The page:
Office of the VP for Communications – Keeping alumni and friends connected to U-M

Professional services, health care top industries for U-M graduates

Oh, the places you’ll go

Ten years after earning a bachelor’s degree from the University of Michigan, more graduates work in professional, scientific and technical service fields than any other classification.

The data were released today through an agreement between U-M and the Institute for Research on Innovation and Science. IRIS partners with the U.S. Census Bureau to link data from participating universities to the Census Bureau’s Longitudinal Employer-Household Dynamics dataset to produce detailed employment and geographical information on alumni. The data covered 2001-15.

U-M has publicly released data on the industries in which their graduates work. For bachelor’s degree graduates (across all fields and years), the top industries for employment 10 years after graduation were:

  • Professional/Scientific/Technical Services (24 percent)
  • Health Care & Social Assistance (16 percent)
  • Education (15 percent)
  • Finance & Insurance (8 percent)
  • Manufacturing (8 percent)

The data show, for all fields of study and all degree levels, the employment industry and location of graduates one, five and 10 years after graduation.

IRIS executive director Jason Owen-Smith, a U-M professor of sociology, says the data are important not only for students and their families, but for researchers studying the value of higher education. For example, the data reveal which fields of study and degree levels produce the highest numbers of graduates who stay in Michigan to pursue their careers.

“Releasing this data publicly will help students and families, as well as researchers from a number of fields, better understand the value of higher education for society,” he says. “IRIS member institutions, employers and the nation as a whole will ultimately benefit from improved knowledge of public higher education.”

The numbers change somewhat depending on a graduate’s major and level of education.

For example, 10 years after graduation English majors’ top industries are education (26 percent), professional/scientific/technical services (25 percent), information (10 percent) and health care & social assistance (10 percent).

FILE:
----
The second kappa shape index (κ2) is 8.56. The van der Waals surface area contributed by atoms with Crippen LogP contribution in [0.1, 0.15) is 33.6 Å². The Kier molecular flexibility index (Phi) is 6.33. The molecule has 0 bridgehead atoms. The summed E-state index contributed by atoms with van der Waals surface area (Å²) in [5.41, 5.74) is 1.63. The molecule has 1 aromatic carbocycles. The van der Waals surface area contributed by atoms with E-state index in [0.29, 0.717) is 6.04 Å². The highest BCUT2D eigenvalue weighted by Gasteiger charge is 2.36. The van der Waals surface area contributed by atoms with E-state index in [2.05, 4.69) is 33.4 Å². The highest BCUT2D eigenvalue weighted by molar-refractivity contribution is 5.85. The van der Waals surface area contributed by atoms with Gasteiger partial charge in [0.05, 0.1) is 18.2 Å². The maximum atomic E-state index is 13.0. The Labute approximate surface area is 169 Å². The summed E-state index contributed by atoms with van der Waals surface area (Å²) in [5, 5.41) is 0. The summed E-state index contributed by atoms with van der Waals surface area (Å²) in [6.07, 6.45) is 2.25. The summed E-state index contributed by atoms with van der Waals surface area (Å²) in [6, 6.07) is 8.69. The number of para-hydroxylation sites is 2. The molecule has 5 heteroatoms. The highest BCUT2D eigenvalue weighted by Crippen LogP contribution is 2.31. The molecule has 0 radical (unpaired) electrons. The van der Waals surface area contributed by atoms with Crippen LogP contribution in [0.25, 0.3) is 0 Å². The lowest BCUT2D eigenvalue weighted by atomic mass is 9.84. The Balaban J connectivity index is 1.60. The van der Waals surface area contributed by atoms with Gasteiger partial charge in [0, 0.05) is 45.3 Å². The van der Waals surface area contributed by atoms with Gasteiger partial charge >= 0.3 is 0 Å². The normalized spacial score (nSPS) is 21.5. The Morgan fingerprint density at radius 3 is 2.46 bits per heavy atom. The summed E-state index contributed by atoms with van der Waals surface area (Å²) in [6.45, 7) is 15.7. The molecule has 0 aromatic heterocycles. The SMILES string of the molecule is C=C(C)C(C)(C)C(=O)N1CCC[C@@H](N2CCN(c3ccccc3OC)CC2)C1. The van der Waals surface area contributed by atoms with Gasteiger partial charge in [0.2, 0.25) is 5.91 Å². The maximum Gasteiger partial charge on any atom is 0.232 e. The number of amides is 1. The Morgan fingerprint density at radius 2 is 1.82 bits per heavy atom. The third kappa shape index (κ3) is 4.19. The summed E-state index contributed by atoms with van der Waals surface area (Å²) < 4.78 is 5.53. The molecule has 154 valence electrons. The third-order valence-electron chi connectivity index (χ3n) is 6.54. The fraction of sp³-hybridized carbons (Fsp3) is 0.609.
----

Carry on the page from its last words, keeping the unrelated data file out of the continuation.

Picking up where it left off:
Doctoral students have a different profile. Their top fields 10 years out are education (41 percent), professional/scientific/technical services (15 percent), health care & social assistance (10 percent) and manufacturing (10 percent).

Among students earning a bachelor’s degree, 70 percent were originally from Michigan. Among graduates that earned a bachelor’s degree, 24 percent of students lived in Michigan one year after graduation. This lowers to 20 percent after five years, but rises to 22 percent after 10 years beyond graduation. The range is from 8 percent to 59 percent depending on major.

The hub

The bulk of U-M graduates from 2001-15 stayed close to home after graduating, with 55 percent in the Midwest, 13 percent in Mid-Atlantic states, 8 percent in South Atlantic states and 12 percent in the West.

After five years, 47 percent of graduates were in the Midwest, 15 percent were in Mid-Atlantic states, 10 percent in the South Atlantic region and 14 percent in the West.

The shift after 10 years had 44 percent of U-M graduates in the Midwest, 14 percent in Mid-Atlantic, 10 percent in South Atlantic and 16 percent in the West.

“U-M students at all levels and across all fields move from their academic careers to jobs spanning the spectrum of industry and locations,” Owen-Smith says. “Michigan serves as a hub for a vibrant alumni community that works all over the economy and the nation.”

More details:

Highest percentage of students originally from Michigan

  • Health and Related (86 percent)
  • Education (85 percent)
  • Architecture & Related (80 percent)
  • Biological & Biomedical Sciences (79 percent)
  • Physical Sciences (78 percent)

Highest percentage of students living in Michigan after one year

  • Health & Related (59 percent)
  • Education (43 percent)
  • Engineering (28 percent)
  • Liberal Arts & Science, General Studies, Humanities (26 percent)
  • Natural Resources & Conservation (26 percent)

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